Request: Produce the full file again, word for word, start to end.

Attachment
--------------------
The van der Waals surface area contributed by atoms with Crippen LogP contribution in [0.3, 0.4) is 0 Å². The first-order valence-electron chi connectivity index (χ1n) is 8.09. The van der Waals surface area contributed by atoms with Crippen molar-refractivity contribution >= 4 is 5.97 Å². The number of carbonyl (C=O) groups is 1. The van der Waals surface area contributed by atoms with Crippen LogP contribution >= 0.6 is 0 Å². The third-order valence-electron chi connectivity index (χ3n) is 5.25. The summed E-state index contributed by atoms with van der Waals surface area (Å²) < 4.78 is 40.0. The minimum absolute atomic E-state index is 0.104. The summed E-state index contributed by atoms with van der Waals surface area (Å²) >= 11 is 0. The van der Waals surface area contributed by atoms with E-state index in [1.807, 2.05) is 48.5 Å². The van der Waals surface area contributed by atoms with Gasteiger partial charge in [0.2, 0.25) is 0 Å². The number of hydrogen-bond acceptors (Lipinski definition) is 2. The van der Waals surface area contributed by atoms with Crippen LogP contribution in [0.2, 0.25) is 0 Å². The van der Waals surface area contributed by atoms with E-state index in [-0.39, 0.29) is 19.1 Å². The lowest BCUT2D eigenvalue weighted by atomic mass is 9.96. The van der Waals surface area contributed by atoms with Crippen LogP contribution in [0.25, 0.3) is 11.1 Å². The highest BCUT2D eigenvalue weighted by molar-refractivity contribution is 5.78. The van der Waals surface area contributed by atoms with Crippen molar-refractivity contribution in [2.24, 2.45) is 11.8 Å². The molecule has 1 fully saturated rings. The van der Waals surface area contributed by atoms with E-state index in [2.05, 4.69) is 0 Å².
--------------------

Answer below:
The van der Waals surface area contributed by atoms with Crippen LogP contribution in [0.3, 0.4) is 0 Å². The first-order valence-electron chi connectivity index (χ1n) is 8.09. The van der Waals surface area contributed by atoms with Crippen molar-refractivity contribution >= 4 is 5.97 Å². The number of carbonyl (C=O) groups is 1. The van der Waals surface area contributed by atoms with Crippen LogP contribution >= 0.6 is 0 Å². The third-order valence-electron chi connectivity index (χ3n) is 5.25. The summed E-state index contributed by atoms with van der Waals surface area (Å²) < 4.78 is 40.0. The minimum absolute atomic E-state index is 0.104. The summed E-state index contributed by atoms with van der Waals surface area (Å²) >= 11 is 0. The van der Waals surface area contributed by atoms with E-state index in [1.807, 2.05) is 48.5 Å². The van der Waals surface area contributed by atoms with Gasteiger partial charge in [0.2, 0.25) is 0 Å². The number of hydrogen-bond acceptors (Lipinski definition) is 2. The van der Waals surface area contributed by atoms with Crippen LogP contribution in [0.2, 0.25) is 0 Å². The van der Waals surface area contributed by atoms with E-state index in [-0.39, 0.29) is 19.1 Å². The lowest BCUT2D eigenvalue weighted by atomic mass is 9.96. The van der Waals surface area contributed by atoms with Crippen LogP contribution in [0.25, 0.3) is 11.1 Å². The highest BCUT2D eigenvalue weighted by molar-refractivity contribution is 5.78. The van der Waals surface area contributed by atoms with Crippen molar-refractivity contribution in [2.24, 2.45) is 11.8 Å². The molecule has 1 fully saturated rings. The van der Waals surface area contributed by atoms with E-state index in [2.05, 4.69) is 0 Å².